“Forever Country,” the all-star ode to country’s past, present and future, and billed as by Artists of Then, Now & Forever, blasts in at No. 1 on Billboard‘s Hot Country Songs chart (dated Oct. 8). It also debuts at No. 21 on the all-genre Billboard Hot 100.
The track, which celebrates 50 years of the Country Music Association (CMA) Awards, is a medley of three classics: John Denver’s “Take Me Home, Country Roads,” from 1971; Dolly Parton’s “I Will Always Love You” (1974); and Willie Nelson’s “On the Road Again” (1980). Denver died in 1997, but Parton and Nelson are both featured on the track, along with 28 other CMA Award-winning acts.
“Forever” premiered on radio airwaves and streaming services, and via digital retailers, Sept. 16. Its Joseph Kahn-directed video debuted Sept. 20. Profits from the sales and streaming of the song will benefit music education causes through the CMA Foundation. (Since the early ’90s, Kahn has helmed clips for such stars as Mariah Carey, Eminem, Lady Gaga, Janet Jackson, Britney Spears, Taylor Swift, U2 and many more, including Nelson previously.)
“Forever” launches at No. 1 on the Country Digital Song Sales chart with 93,000 downloads sold in its first week (ending Sept. 22), according to Nielsen Music. It also soars in at No. 1 on Country Streaming Songs with 5.7 million first-week U.S. streams. On Country Airplay, it rises 39-33 with 5.4 million impressions following its first full week of tracking (Sept. 19-25).
“Forever” is only the third song to debut at No. 1 since Hot Country Songs began as a multi-metric chart in October 1958. Garth Brooks made history when “More Than a Memory” arrived at the summit on Sept. 15, 2007 (when the list was based solely on radio airplay; the ballad bowed with 36.3 million audience impressions). Craig Wayne Boyd, the seventh-season winner of NBC’s The Voice, followed with a No. 1 entrance for his coronation single “My Baby’s Got a Smile on Her Face” (Jan. 3, 2015; by then, the chart was based on airplay, sales and streaming, as it has been since Oct. 20, 2012, and the song was driven almost entirely by first-week sales of 99,000).
As “Forever” starts atop Country Digital Song Sales and Country Streaming Songs, radio programmers are intrigued, although somewhat cautious, about its long-term airplay prospects. “It sounds amazing on the air,” says KRTY San Jose, California, GM/music director Nate Deaton. “The fact that it is a mashup of three well-known songs makes it all the better. Audience reaction has been amazing and, of course, the biggest question is who is singing what line.”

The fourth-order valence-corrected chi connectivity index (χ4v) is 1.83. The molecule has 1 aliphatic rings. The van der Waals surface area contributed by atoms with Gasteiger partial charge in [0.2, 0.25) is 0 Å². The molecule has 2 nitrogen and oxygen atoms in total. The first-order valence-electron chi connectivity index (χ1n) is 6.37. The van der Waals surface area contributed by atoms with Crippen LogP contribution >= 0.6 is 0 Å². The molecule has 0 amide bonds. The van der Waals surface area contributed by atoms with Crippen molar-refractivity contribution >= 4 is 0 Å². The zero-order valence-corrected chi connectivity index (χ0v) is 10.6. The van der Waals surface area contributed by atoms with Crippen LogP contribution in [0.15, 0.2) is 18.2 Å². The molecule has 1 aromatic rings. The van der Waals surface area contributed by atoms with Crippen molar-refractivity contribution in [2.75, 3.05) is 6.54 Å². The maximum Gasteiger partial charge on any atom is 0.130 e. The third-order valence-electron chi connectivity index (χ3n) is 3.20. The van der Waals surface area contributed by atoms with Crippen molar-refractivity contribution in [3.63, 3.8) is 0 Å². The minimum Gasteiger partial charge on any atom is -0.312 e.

“I like the production, and the participation of the various artists is respectful of the past but brings in a contemporary feel, as well,” says WKLB Boston PD Mike Brophey. “Understanding that the base songs are from pretty far back, the song itself appeals more upper-demo. However, the mix of artists creates interest all around.” Still, Brophey says, “Like most ‘event’ or ‘novelty’ songs, interest tends to fade quickly.”
“Short-term radio hit, long-term anthem,” predicts Alpha Media executive VP of programming Scott Mahalick. Ultimately, though, “It’s bold and different, and we like that.”
“This is why being in country is so great,” says Charlie Cook, VP of country for Cumulus Media. “We all love the format, we all love the music and the artists, and we all pull together.”
As “Forever” stokes nostalgia, the three songs on which it’s based all soar in sales. Denver’s original “Roads” increases by 181 percent to 5,000 downloads sold and debuts at No. 38 on Country Digital Song Sales. Nelson’s “Road” rises by 126 percent, and Parton’s “Love” surges by 314 percent (both to approximately 2,000 each).
“Roads,” Denver’s debut hit, stopped at No. 50 on Hot Country Songs in 1971; it rose to No. 2, however, on the Billboard Hot 100.
Parton’s original “Love” led the June 8, 1974, Hot Country Songs chart, and a rerecording (accompanying the movie The Best Little Whorehouse in Texas, starring Parton) ruled the Oct. 16, 1982, list. She charted the ballad a third time, as her duet version with Vince Gill reached No. 15 in 1995.
Nelson’s “Road” topped the Nov. 8, 1980, Hot Country Songs chart.
Additional reporting by Jim Asker and Keith Caulfield.
Plus: The Chainsmokers Discuss Halsey Collabo While Playing With Candy at iHeartRadio Fest 2016